Forever home in Moscow — Freshman finds true home in Moscow

Traveling to five different countries and living in one is something many people  consider a dream.

Three years ago, Selena Alexandropoulos lived that dream and was able to call Germany her home for one year after spending the past 16 years of her life in Sitka, Alaska.

Waking up to a water view was one of the only things that made life in Sitka tolerable for Alexandropoulos, while her friends lived in different cities and her family lived even further.

After Alaska, South Carolina called her name until she finally found her forever home in Moscow.

Now 19-years-old, Alexandropoulos said she had always dreamed of going to the University of Idaho.

“I wanted to be closer to my family,” Alexandropoulos said.

Her father, Kosta Alexandropoulos, originally from Greece, resides in Moscow and owns a restaurant downtown, Mad Greek, which serves mainly Greek food.

“It’s nice having her back in the same town as me and even working alongside me,” Kosta said.

Alexandropoulos graduated from Moscow High School and said she is happy in choosing Moscow as her home for college — not just because it financially suited her the best, but because she wanted to call college her home too.

“Seeing so many places and living in a country where the culture is so different has really made me appreciate how little the town of Moscow is,” Alexandropoulos said.

When living in Germany, Alexandropoulos said she felt like an outsider because no one was welcoming — foreign students were to be separated into different classrooms, away from those who were actually German.

Italy, Greece, Switzerland and Austria are the four other countries that Alexandropoulos has traveled to. She said Greece was the only country she connected with because she was able to be a more cultured person and gain a better understanding for the world. Working at her father’s restaurant has been one of the best things that has happened to Alexandropoulos. She said  it gives her the opportunity to connect more with the people of her community and to make the regulars feel like they are at home.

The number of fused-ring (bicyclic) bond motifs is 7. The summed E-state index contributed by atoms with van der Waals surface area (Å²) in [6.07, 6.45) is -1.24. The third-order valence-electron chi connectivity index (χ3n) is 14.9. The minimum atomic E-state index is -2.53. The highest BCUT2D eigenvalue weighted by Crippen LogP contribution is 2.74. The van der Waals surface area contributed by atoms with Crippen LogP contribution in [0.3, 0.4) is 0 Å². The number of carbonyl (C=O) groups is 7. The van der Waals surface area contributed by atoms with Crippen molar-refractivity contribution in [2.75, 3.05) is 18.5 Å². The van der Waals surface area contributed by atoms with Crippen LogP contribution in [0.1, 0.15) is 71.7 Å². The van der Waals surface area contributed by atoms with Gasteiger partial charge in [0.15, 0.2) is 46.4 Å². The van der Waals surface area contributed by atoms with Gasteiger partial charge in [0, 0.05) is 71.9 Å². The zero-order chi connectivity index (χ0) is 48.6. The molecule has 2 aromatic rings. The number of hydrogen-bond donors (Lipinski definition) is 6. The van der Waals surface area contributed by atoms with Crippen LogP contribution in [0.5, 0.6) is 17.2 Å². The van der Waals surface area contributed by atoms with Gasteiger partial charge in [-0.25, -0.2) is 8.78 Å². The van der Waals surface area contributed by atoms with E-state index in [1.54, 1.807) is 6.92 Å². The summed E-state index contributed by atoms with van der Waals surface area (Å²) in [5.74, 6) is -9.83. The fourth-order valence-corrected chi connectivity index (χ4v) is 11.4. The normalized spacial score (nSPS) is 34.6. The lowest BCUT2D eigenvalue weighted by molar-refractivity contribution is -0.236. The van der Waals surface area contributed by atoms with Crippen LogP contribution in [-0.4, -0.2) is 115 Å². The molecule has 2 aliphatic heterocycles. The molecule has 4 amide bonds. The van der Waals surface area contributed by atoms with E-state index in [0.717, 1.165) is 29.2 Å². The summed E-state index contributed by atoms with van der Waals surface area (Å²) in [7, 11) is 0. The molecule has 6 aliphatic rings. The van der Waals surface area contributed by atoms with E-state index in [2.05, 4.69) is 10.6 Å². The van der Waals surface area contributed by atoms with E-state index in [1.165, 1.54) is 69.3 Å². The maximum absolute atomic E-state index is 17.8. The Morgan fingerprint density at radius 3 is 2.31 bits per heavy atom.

“I’ve never lived in a town where everyone is so friendly,” Alexandropoulos said, “Moscow is my family.”

As a freshman, Alexandropoulos had to make the decision of whether or not to attend recruitment for  Greek life at UI.

“Greek life was a big part of why I chose to be a part of the Vandal family. I knew a lot of people who were already in houses,” Alexandropoulos said. “I wanted to go into college with a solid group of people that I could hang out with all the time.”

Going Greek can be a prime example of what family at college is like. A “big” is classified as someone’s big brother or sister and a “little” is classified as someone’s little brother or sister.

Kendal Stopher, a member of Alpha Pi, said Selena is outgoing, beautiful and always smiling, and the house is proud to have her as a member of their Greek family.

Alexandropoulos said if she could change one thing about the system, it would be to make it more exclusive and to involve more students who aren’t in the Greek system.

Another decision a freshman in college must make is choosing a major. For Alexandropoulos, psychology has always been her favorite subject to study.

She said seeing a friend being hypnotized was one of the many ways she got involved in a field that establishes the way our mind works.

“The way our mind works and the different behaviors that make us who we are is what keeps me intrigued,” Alexandropoulos said. “I want to work in psychiatric care units after college and do my best at making a difference.”

Growing up with a step mother who now works at Moscow Family Medicine can really influence a decision in the medical field, she said.

Although family medicine and psychology are two very different fields, they share one important thing — caring for others.

Family is everything to Alexandropoulos and traveling around the world made her realize home isn’t just a big city.

“Moscow will always have a special place in my heart,” Alexandropoulos said. “Although I may not live here for the rest of my life, this town has made me who I am and that is something I will hold onto forever.”

Mica Boyd-Cleaver can be reached at arg-news@uidaho.edu


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